<img src="http://www.66infra-strat.com/79795.png?trk_user=79795&amp;trk_tit=jsdisabled&amp;trk_ref=jsdisabled&amp;trk_loc=jsdisabled" height="0px" width="0px" style="display:none;">

Concurrent Engineering Blog

4 Approaches to Adding New Product Capabilities

Posted by Andrew Hanson on 23-Feb-2018 10:30:00

Product connectivity, through the Internet of Things (IoT), offers many advantages to product designers and engineering. it enables us to relay information back and forth when the product is out in the field and it gives us more ways in which to add new capabilities for our products and solutions.


Over the coming years, one of the challenges facing engineering teams will be knowing which is the best way to add new capabilities to their products. In particular, it will be come down to understanding the options available and which will be the best to choose for a specific capability.


What are the main approaches for adding product capabilities

When you’re presented with a new customer requirement, there are essentially four different ways, four different engineering domains, in which to create capabilities:

  1. Mechanical approach – adding mechanical features and characteristics to the product
  2. Electrical approach – add circuit boards and electronic capabilities to the product
  3. Embedded software approach – embed software in the product to enhance the product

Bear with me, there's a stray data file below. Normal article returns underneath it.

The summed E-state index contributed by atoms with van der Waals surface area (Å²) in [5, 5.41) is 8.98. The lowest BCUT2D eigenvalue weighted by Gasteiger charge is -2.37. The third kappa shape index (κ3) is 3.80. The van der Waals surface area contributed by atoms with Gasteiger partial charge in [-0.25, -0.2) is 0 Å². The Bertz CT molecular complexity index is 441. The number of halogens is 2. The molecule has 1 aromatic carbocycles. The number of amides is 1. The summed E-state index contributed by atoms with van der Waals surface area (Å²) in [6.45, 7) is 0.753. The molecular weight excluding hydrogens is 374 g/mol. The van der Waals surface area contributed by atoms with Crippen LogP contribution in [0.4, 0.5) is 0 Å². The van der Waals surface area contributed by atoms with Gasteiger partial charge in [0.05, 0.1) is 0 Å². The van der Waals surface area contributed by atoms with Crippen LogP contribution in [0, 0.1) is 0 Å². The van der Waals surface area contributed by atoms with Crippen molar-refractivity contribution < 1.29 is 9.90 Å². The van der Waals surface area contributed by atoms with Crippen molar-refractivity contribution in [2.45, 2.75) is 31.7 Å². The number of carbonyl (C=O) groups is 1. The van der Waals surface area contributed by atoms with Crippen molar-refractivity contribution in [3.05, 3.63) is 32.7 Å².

4. Cloud-based software approach – use software in the cloud, with the software in a data centre

How to choose the best approach for your specific requirement?

Over the next few years, you’ll likely find yourself asking the question: For this new feature or this new capability, which of these four domains is going to be the best one to use? There are some important factors to consider, when making this decision:


#1 What is the requirement for availability or response time?

For example, an anti-lock algorithm inside a car probably should be running in the car itself in case the availability or response time of the network becomes a problem.


#2 What is the nature of the user interface?

In some situations, moving the user control of the device into the cloud and then deploying it into the user rich experience of a smartphone can make more sense that deploying separate mechanical devices.

#3 What is the nature of the problem that the product should solve or the solution you’re trying to create.

If you’re running big data analytics, looking for patterns in data coming from many different products, almost by definition, you’re going to have to put that capability in the cloud.


#4 What is the level of connectivity that your thing is going to have to the Internet.

This is important because some of those connectivity needs are essentially free and others vary with the volume of data being moved back and forth. You need to be careful not to create a big expense around data transmission, if it’s practical to process the data from within the product itself.


Realise that you have these four domains in which to deliver new capabilities.

But, also, step back and realise that there is an inevitable progression in value and innovation from hardware to software. And, secondly, within software innovation, there is the inevitable progressions from embedded software to cloud-based software . Spent time considering the right balance of mechanical, electrical, embedded software and cloud-based software to produce the most value in your product and in your business.

Internet of Things eBook

 Originally published 21st July 2015. Updated 23rd February 2018 for relevancy.